“But 23 journalists were named the last day, at the tribunal, as having had contact with David Taylor at this time and the tribunal has indicated, there are, what you might call, varying degrees of co-operation being extended from members of the media as to whether or not they’ll help.”
They also discussed the matters pertaining to the Garda College.
From top: Intercom outside the offices of Pro 10 Sports Management in a building it shares with other companies on Main Street in Lucan, Dublin; Eamon Dunphy
Broadcaster Eamon Dunphy, Daniel McConnell, political editor of The Irish Examiner, and Catherine O’Halloran, political correspondent of the Irish Daily Star, spoke to Keelin Shanley during the Today with Sean O’Rourke’s Gathering slot.
During their discussion, they talked about the Rio tickets investigation.
Further to reports this week that Pro 10, which was formed in May of last year, was the only company to apply for the Olympic Council of Ireland contract for selling Rio Olympic tickets, and received it five months later…
And that the Brazilian authorities have issued arrest warrants for Pro 10’s three directors Michael Glynn, Eamonn Collins and Ken Murray…
And that the OCI has received €1.7million in public funds in the past four years…
Eamon Dunphy: “I think journalism here has a question to answer, Daniel: Why wasn’t Pro 10, for example, this shadow, apparently, the shadow company – whose directors are football agents, why weren’t they investigated by Irish journalists?”
Daniel McConnell: “Eamon, I’m a political reporter, so..”
Dunphy: “No, but…”
McConnell: “…When this, when this story broke… but I would agree with you. One question I think has to be answered is: How did they get the licence?”
Dunphy: “Yes. Did they get the licence before, did they get the licence from the Olympic Council of Ireland before the company was incorporated?”
Keelin Shanley: “And was there an open tender process?…there’s a lot in that..”
From left: Thomae Kakouli; Sinn Féin MEP Lynn Boylan; UCD’s Dr Julien Mercille (!); Socialist Party TD Ruth Coppinger and Eamon Dunphy
At Buswell’s Hotel on Molesworth Street, Dublin.
The Greek Solidarity Committee (GCS) held a press conference to explain why it is staging a demonstration in Dublin tomorrow calling on people in Ireland to stand with Greece ahead of their referendum.
Eamon Dunphy (top) and John Delaney in Poznan Slovakia, Poland in 2012
“I think it suggests it was a bit late to the Sopranos. Tony decides that this fella is annoying me, he is giving me grief. He reaches for the cheque book, signs the cheque. There’s $5m, we’ll make it a loan. If you don’t qualify for the next World Cup, will you shut up?
“And John Delaney took it. If John Delaney was chancing his arm, and I think he was, then I think most Irish people would say fair play to him provided the money went into Irish soccer.”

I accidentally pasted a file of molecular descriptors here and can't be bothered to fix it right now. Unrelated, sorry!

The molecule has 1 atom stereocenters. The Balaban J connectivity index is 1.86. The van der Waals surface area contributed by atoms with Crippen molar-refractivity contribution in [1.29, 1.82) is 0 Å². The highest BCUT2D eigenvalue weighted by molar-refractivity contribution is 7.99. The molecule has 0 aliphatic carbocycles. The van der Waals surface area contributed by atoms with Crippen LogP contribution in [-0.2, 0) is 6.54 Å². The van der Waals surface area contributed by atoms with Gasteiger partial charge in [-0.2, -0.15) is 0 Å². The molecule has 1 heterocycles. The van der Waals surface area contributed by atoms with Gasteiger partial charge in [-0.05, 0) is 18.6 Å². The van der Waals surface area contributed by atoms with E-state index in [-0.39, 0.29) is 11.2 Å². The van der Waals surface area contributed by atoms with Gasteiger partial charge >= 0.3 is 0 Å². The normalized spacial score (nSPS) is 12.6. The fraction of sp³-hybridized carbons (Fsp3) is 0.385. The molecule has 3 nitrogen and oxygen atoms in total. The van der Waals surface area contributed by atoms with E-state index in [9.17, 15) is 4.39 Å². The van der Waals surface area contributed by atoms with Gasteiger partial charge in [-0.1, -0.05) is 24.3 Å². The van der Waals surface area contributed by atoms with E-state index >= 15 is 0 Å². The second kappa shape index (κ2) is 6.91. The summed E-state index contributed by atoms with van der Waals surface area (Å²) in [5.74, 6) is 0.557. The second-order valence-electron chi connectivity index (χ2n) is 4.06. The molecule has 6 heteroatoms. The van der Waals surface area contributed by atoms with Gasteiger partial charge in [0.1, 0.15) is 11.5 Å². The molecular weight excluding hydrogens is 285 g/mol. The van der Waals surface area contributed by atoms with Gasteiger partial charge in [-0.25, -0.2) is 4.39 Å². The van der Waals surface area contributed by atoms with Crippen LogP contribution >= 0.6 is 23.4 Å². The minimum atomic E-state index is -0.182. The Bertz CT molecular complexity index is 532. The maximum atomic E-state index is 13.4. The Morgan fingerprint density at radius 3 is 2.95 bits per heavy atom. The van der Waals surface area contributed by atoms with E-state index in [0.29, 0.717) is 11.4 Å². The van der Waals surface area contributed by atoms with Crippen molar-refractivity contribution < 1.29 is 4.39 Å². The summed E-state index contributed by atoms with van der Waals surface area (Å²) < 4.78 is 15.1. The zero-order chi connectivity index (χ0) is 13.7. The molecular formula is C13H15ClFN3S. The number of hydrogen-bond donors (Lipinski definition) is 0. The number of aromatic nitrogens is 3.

Eamon Dunphy on the ‘Hand of Wad’ controversy.
“How could anyone with any soul or simple respect for their fellow-man put a price on the heartache suffered by Dunne, those fabulous fans and a sport craving probity? How could the FAI consider with a straight face investing that Fifa “loan” into any stadium used by players who dream of reaching a World Cup?
As somebody remarked the day after the game: “It’s not about money. This is about sporting integrity.” Who said that? Step forward John Delaney, chief executive of the FAI…”
Henry Winter, Daily Telegraph Football Correspondent.
From left: Liam Brady, John Giles and Eamon Dunphy at the Church of Perpetual Succour, Foxrock, Co Dublin for the funeral of their RTÉ Sports Colleague Bill O’Herlihy. Mr Giles and Mr Dunphy acted as pallbearers.
From top: Tom McGurk (left) and Brent Pope; Sean O’Rourke; Marty Morrissey (centre) and former GAA President and MEP Sean Kelly (Right).
Eamon Dunphy, Fine Gael TD Simon Harris and Paul Murphy TD were among the guests on Claire Byrne LIve on RTÉ One to discuss ‘political policing’ and a French-style social model for the Irish economy.
Grab a tay.
Simon Harris: “…We often have this debate in Irish media and indeed in Irish politics, Ireland, is it like this country, or Ireland is it like that country? We need to look at each country on its merits. This country now has a scenario where we’ve seen jobs growing. And jobs growing by the way, sometimes is a bit of an abstract comment.
I notice that Eamon [Dunphy] said, ‘oh Enda Kenny, he just wants to make this country the best country in the world with which to do business, but what about making it the best country in the world in which to live’. But one leads to the other, if you don’t actually fix the economy. Now, don’t laugh, because it’s important, Eamon, it’s important for people who do live here in this country, if you don’t actually have a functioning economy, you can’t deliver the services that those women quite correctly talk about.